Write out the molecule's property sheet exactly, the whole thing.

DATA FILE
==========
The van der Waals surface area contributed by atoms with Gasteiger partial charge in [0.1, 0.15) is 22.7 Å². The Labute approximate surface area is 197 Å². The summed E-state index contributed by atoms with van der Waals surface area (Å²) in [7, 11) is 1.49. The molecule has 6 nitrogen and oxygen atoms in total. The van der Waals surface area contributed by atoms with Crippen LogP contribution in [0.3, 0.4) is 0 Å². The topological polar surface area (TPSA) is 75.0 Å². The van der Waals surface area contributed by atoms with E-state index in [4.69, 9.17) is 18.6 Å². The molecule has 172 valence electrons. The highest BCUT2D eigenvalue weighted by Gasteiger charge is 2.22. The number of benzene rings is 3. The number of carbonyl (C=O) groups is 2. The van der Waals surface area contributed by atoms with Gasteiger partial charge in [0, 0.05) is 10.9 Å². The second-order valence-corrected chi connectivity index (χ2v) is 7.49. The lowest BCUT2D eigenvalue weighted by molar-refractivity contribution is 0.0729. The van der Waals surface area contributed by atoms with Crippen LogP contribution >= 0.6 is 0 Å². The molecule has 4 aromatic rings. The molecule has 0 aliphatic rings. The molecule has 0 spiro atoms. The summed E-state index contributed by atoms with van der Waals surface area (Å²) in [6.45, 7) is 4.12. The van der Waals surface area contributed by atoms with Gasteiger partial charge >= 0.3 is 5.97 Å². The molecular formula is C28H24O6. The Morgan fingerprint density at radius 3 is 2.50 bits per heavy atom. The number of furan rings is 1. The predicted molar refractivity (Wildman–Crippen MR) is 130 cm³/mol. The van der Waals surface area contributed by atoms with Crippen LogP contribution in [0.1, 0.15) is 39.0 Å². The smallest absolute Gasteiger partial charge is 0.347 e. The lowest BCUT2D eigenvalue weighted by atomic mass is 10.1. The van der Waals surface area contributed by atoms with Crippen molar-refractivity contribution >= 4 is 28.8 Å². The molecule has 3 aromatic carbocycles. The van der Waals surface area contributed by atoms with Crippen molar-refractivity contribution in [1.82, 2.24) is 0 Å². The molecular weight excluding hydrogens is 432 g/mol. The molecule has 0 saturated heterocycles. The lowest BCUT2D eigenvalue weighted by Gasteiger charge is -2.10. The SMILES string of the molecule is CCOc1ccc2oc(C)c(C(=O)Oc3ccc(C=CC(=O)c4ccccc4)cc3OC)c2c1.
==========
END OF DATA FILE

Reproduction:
The van der Waals surface area contributed by atoms with Gasteiger partial charge in [0.1, 0.15) is 22.7 Å². The Labute approximate surface area is 197 Å². The summed E-state index contributed by atoms with van der Waals surface area (Å²) in [7, 11) is 1.49. The molecule has 6 nitrogen and oxygen atoms in total. The van der Waals surface area contributed by atoms with Crippen LogP contribution in [0.3, 0.4) is 0 Å². The topological polar surface area (TPSA) is 75.0 Å². The van der Waals surface area contributed by atoms with E-state index in [4.69, 9.17) is 18.6 Å². The molecule has 172 valence electrons. The highest BCUT2D eigenvalue weighted by Gasteiger charge is 2.22. The number of benzene rings is 3. The number of carbonyl (C=O) groups is 2. The van der Waals surface area contributed by atoms with Gasteiger partial charge in [0, 0.05) is 10.9 Å². The second-order valence-corrected chi connectivity index (χ2v) is 7.49. The lowest BCUT2D eigenvalue weighted by molar-refractivity contribution is 0.0729. The van der Waals surface area contributed by atoms with Crippen LogP contribution >= 0.6 is 0 Å². The molecule has 4 aromatic rings. The molecule has 0 aliphatic rings. The molecule has 0 spiro atoms. The summed E-state index contributed by atoms with van der Waals surface area (Å²) in [6.45, 7) is 4.12. The van der Waals surface area contributed by atoms with Gasteiger partial charge >= 0.3 is 5.97 Å². The molecular formula is C28H24O6. The Morgan fingerprint density at radius 3 is 2.50 bits per heavy atom. The number of furan rings is 1. The predicted molar refractivity (Wildman–Crippen MR) is 130 cm³/mol. The van der Waals surface area contributed by atoms with Crippen LogP contribution in [0.1, 0.15) is 39.0 Å². The smallest absolute Gasteiger partial charge is 0.347 e. The lowest BCUT2D eigenvalue weighted by atomic mass is 10.1. The van der Waals surface area contributed by atoms with Crippen molar-refractivity contribution >= 4 is 28.8 Å². The molecule has 3 aromatic carbocycles. The van der Waals surface area contributed by atoms with Crippen molar-refractivity contribution in [1.82, 2.24) is 0 Å². The molecular weight excluding hydrogens is 432 g/mol. The molecule has 0 saturated heterocycles. The lowest BCUT2D eigenvalue weighted by Gasteiger charge is -2.10. The SMILES string of the molecule is CCOc1ccc2oc(C)c(C(=O)Oc3ccc(C=CC(=O)c4ccccc4)cc3OC)c2c1.